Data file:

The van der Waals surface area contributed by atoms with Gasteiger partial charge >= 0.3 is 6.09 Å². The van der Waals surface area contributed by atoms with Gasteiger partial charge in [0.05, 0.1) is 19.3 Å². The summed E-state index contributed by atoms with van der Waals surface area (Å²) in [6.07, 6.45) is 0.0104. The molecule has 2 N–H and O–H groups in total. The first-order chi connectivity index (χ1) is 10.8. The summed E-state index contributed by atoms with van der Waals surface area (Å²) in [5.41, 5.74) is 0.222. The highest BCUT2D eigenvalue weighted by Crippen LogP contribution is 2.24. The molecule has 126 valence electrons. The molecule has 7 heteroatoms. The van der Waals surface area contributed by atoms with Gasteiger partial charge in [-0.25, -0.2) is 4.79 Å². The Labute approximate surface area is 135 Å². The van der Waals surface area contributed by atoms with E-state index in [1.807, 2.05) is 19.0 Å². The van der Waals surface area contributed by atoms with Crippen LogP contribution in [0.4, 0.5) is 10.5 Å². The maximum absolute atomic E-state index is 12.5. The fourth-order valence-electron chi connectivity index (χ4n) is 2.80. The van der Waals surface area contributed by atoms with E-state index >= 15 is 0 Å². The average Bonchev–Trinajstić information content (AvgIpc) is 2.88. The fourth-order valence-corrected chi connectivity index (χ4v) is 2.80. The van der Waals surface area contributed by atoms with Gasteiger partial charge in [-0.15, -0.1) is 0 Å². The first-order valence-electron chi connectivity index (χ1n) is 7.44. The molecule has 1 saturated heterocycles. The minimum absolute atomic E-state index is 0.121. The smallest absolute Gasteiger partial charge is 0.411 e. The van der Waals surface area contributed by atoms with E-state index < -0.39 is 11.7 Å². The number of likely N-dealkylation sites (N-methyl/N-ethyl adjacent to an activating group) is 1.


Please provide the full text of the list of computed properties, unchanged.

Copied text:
The van der Waals surface area contributed by atoms with Gasteiger partial charge >= 0.3 is 6.09 Å². The van der Waals surface area contributed by atoms with Gasteiger partial charge in [0.05, 0.1) is 19.3 Å². The summed E-state index contributed by atoms with van der Waals surface area (Å²) in [6.07, 6.45) is 0.0104. The molecule has 2 N–H and O–H groups in total. The first-order chi connectivity index (χ1) is 10.8. The summed E-state index contributed by atoms with van der Waals surface area (Å²) in [5.41, 5.74) is 0.222. The highest BCUT2D eigenvalue weighted by Crippen LogP contribution is 2.24. The molecule has 126 valence electrons. The molecule has 7 heteroatoms. The van der Waals surface area contributed by atoms with Gasteiger partial charge in [-0.25, -0.2) is 4.79 Å². The Labute approximate surface area is 135 Å². The van der Waals surface area contributed by atoms with E-state index in [1.807, 2.05) is 19.0 Å². The van der Waals surface area contributed by atoms with Crippen LogP contribution in [0.4, 0.5) is 10.5 Å². The maximum absolute atomic E-state index is 12.5. The fourth-order valence-electron chi connectivity index (χ4n) is 2.80. The van der Waals surface area contributed by atoms with E-state index >= 15 is 0 Å². The average Bonchev–Trinajstić information content (AvgIpc) is 2.88. The fourth-order valence-corrected chi connectivity index (χ4v) is 2.80. The van der Waals surface area contributed by atoms with Gasteiger partial charge in [-0.15, -0.1) is 0 Å². The first-order valence-electron chi connectivity index (χ1n) is 7.44. The molecule has 1 saturated heterocycles. The minimum absolute atomic E-state index is 0.121. The smallest absolute Gasteiger partial charge is 0.411 e. The van der Waals surface area contributed by atoms with E-state index < -0.39 is 11.7 Å². The number of likely N-dealkylation sites (N-methyl/N-ethyl adjacent to an activating group) is 1.